Today, many seniors take anticoagulants which keep blood “thin” thus preventing clots that may lead to coronary artery disease, deep vein thrombosis, a stroke or a heart attack or complications following some surgeries.  In reality, anti-coagulants do not actually make blood ‘thinner’ but create an environment in which blood clots have more difficulty forming.

Elderly patients represent a population at high thromboembolic (blood clot) risk, but also at high hemorrhagic (excessive bleeding) risk. Therefore, assessing the benefit-risk ratio of anticoagulation is one of the most challenging issues in the management of these patients.

Types of Blood Thinners

There are two main types of blood thinners: Warfarin and direct oral anticoagulants (DOACs). Warfarin is an older drug that has been used for decades. It works by interfering with the production of vitamin K which is needed for blood clotting. Warfarin requires regular blood tests to monitor the level of anticoagulation and adjust the dose accordingly. It also interacts with many foods and drugs that can affect its effectiveness or safety.

DOACs are newer drugs that have been introduced in the past decade. They work by directly blocking specific enzymes or factors involved in blood clotting. DOACs do not require blood tests or dose adjustments and have fewer interactions with foods and drugs. However, they are more expensive than Warfarin and may not be covered by some insurance plans. They also have no antidote to reverse their effects in case of bleeding emergencies.

Side Effects

Possible side effects of blood thinners in the elderly include back pain, bowel or bladder dysfunction, easy bruising, blood in urine or feces, and black or dark-colored stools.  More serious side effects can include uncontrollable bleeding and vomit that resembles coffee grounds.

Also, older adults are more likely to have other medical conditions, take other medications, and experience falls or injuries that can cause bleeding. Therefore, care must be taken when taking blood thinners.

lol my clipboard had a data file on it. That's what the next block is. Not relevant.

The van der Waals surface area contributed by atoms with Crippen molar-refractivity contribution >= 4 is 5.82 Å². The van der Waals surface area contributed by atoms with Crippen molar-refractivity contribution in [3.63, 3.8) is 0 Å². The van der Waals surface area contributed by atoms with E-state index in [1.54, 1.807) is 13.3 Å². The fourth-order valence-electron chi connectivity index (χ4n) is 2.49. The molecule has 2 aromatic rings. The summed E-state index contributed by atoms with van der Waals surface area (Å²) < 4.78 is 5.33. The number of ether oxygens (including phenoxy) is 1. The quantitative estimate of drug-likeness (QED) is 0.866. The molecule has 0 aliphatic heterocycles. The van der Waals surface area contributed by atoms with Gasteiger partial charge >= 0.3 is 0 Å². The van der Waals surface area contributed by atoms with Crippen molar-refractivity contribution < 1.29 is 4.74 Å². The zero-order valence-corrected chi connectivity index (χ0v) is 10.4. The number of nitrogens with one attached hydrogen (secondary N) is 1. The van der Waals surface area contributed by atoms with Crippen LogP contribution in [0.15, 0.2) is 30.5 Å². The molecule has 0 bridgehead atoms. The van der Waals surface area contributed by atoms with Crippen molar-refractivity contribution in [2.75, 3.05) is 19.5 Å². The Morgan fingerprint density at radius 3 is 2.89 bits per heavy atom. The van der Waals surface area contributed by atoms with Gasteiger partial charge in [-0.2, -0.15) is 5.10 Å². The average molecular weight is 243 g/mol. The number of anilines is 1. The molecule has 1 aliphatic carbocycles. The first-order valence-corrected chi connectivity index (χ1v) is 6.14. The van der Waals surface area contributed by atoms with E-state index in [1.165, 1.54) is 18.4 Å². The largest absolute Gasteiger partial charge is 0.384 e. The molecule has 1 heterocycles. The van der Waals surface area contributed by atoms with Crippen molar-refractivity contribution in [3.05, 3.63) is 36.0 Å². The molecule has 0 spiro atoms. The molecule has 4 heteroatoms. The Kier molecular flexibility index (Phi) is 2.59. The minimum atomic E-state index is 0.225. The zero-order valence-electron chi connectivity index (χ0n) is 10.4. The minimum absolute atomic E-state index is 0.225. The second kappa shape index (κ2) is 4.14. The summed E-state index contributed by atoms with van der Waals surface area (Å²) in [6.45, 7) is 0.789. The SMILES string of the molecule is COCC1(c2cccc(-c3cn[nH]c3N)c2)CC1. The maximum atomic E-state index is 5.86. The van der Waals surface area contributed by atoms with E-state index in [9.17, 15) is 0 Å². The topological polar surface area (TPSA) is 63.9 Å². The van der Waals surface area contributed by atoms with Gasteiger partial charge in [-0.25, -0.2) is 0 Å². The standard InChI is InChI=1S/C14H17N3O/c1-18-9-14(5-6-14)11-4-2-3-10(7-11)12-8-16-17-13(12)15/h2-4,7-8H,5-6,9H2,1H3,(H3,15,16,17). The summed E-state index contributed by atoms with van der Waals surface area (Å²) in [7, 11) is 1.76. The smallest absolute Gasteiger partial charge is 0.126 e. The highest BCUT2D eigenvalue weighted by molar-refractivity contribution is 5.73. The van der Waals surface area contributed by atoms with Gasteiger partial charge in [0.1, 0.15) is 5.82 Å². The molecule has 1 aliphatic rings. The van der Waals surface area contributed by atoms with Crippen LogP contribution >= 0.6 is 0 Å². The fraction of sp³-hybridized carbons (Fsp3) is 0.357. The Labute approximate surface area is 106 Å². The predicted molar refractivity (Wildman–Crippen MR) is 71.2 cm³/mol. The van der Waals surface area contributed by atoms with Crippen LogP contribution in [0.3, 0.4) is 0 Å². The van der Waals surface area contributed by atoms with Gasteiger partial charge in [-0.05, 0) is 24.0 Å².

Certain foods and medications can either increase or decrease the action of blood-thinning drugs, especially for the anticoagulant Warfarin. Patients should be aware of these potential interactions and adjust their diet or medication regimen accordingly under the guidance of a healthcare provider.


Seniors who take blood thinners should follow some precautions to minimize the risk of bleeding and maximize the benefit of stroke prevention. These include:

  • Taking the medication as prescribed and not missing or doubling doses.
  • If taking Warfarin, having regular blood tests and following the doctor’s instructions on dose adjustments.
  • Informing the doctor of any changes in diet, medication, or health status that may affect the blood thinner’s effectiveness or safety.
  • Avoiding or limiting alcohol, which can increase the risk of bleeding and interfere with the blood thinner’s action.
  • Avoiding or using caution with over-the-counter drugs, supplements, or herbal remedies that may interact with the blood thinner. These include nonsteroidal anti-inflammatory drugs, such as ibuprofen or naproxen, vitamin K supplements, green tea, or foods rich in vitamin K, such as leafy greens, broccoli, or liver, any of which can increase the risk of bleeding.
  • Seeking medical attention immediately if experiencing any signs or symptoms of bleeding, such as bruising, nosebleeds, gum bleeding, blood in urine or stool, black or tarry stool, coughing up blood, vomiting blood, severe headache, dizziness, weakness, or fainting.
  • Wearing a medical alert bracelet or carrying a card that identifies the type of blood thinner being used, in case of an emergency or injury.
  • Consulting the doctor before undergoing any surgery, dental procedure, or invasive test that may require stopping or adjusting the blood thinner.
  • Wearing gloves while doing yard work.
  • Carefully using scissors or knives.
  • Using an electric razor or hair removal cream instead of razor blades.
  • Using waxed dental floss instead of toothpicks.
  • Using a soft bristle toothbrush.
  • Using caution when cutting finger and toenails.

Managing Bleeding

If bleeding occurs while on blood thinners, it’s recommended to press firmly against the bleeding part with a damp washcloth or tea bag for 30 minutes. If the bleeding does not stop after two hours, it’s important to contact a healthcare provider.

In Sum

While blood thinners can be beneficial for elderly individuals at risk of blood clots, it’s crucial to be aware of the potential side effects and to manage these risks through careful monitoring and adjustments to activity, diet, and medication regimens. Always consult with a healthcare provider for personalized advice and treatment plans.